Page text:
NAIROBI, Kenya, September 3- The two official fastest marathoners of all-time, Olympic bronze winner, Wilson Kipsang and world record holder, Patrick Makau are seeking to team-up and lower the 2:03:38 standard when they line up for the Berlin Marathon on September 29.
The Kenyan roadrunners will meet for the first time despite having set fast times in different Germany cities two years ago.
Makau clocked 2:03.38 to set the new world marathon record in Berlin in 2011 and three weeks later compatriot Kipsang failed to cut down the record by a time of 2:03.42 in Frankfurt.
And as the duo prepare for Berlin clash in about three weeks, Kipsang was categorical that the world record will be under spotlight again.
“I can’t say how low we intend to reduce the world record,” Kipsang said on Monday in Iten in northwest Kenya. “However, if the weather and other factors remain constant, running under the 2: 03 mark is very much possible.”
“I have no idea if it will be me or Makau, but both of us are fast runners and we are on the comeback of sorts. The pace makers also have to do their part, but even if we fail to run under the 2: 03 mark, it will not take long before somebody does that. It is becoming competitive.”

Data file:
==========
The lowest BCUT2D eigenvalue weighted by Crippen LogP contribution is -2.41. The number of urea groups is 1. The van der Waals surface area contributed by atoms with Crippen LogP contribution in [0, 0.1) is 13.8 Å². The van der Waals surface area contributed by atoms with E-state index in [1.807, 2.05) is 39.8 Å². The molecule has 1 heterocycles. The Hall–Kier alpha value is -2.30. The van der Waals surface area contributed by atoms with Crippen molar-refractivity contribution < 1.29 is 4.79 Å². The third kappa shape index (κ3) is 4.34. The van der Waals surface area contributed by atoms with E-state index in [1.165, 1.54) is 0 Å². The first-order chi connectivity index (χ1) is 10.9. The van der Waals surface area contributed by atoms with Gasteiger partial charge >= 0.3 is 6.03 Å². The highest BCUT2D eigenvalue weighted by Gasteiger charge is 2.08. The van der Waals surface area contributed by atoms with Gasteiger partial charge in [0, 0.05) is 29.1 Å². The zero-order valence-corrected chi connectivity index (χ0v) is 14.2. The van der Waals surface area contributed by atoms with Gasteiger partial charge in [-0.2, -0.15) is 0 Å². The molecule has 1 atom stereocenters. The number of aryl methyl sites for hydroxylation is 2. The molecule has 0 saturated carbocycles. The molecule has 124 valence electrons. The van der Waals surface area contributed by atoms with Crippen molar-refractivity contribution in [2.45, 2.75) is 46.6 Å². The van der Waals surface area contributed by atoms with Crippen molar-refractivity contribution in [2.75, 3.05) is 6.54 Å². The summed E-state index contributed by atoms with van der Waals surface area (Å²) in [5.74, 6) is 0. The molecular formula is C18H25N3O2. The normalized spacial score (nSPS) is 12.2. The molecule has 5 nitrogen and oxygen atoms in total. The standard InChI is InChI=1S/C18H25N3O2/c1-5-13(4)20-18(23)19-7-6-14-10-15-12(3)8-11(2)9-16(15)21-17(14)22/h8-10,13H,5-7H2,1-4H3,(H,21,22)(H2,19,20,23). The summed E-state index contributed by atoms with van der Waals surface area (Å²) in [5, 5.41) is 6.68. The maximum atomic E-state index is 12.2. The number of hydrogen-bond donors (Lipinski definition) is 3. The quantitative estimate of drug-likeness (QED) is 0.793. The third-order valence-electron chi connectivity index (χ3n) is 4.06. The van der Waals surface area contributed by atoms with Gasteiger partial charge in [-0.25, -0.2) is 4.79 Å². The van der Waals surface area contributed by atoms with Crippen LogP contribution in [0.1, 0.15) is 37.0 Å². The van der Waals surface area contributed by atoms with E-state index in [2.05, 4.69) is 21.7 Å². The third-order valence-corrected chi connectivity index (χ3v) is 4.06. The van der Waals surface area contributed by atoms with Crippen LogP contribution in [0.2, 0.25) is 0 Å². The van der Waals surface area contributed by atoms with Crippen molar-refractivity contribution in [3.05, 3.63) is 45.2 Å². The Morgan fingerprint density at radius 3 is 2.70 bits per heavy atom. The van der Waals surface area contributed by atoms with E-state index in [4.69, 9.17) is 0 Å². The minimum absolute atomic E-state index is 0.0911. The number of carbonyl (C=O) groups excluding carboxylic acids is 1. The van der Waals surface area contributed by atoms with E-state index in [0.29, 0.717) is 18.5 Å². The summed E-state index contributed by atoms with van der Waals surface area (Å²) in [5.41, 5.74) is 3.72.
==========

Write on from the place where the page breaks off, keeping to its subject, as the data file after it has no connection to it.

Kipsang has since asked the Berlin marathon organizers to provide him with fast pave makers and he will be carrying along one of his trusted partners to steer him through the distance.
“I have secured permission to have my training mate Edwin Kiptoo run in Berlin. He will help me a lot. He will be a pace maker and he has been permitted to run as far as possible. So we will see how the body responds and then decide if going for the record is attainable,” he added.
It was in Berlin that Makau set the current world record of 2: 03:38 in 2011, with Kipsang running his 2:03:42 in Frankfurt.
Kipsang has had the superior resume since then. He won the 2012 London Marathon in 2:04:44, becoming the second person, after Haile Gebrselassie, to run three marathons under 2:05.
At the Olympic Marathon in London, Kipsang clinched bronze medal in a race won by Uganda’s Timothy Kiprotich. After the 2012 New York City Marathon was cancelled, Kipsang won December’s Honolulu Marathon.
He returned to Manhattan in March this year to win the New York Half marathon and was then fifth in the London Marathon in 2:07:47.
“I went slowly this year. I wanted to prepare well for Berlin and the allure of a possible world record did influence that decision to run sparingly,” said Kipsang.
Makau, meanwhile, dropped out of the 2012 London Marathon and was not selected for the Kenyan Olympic team. He took first place at Frankfurt last fall in 2:06:08, but was out of the top ten in London this past April, finishing in 2:14:10.
The women’s field in Berlin will also include Irina Mikitenko, who set the German national record of 2:19:19 in Berlin in 2008, American Olympian Desiree Davila and Kenya’s Florence Kiplagat, who won Berlin in 2009 in 2:19:44 and became a world champion in cross country in 2009 and in the half-marathon in 2010.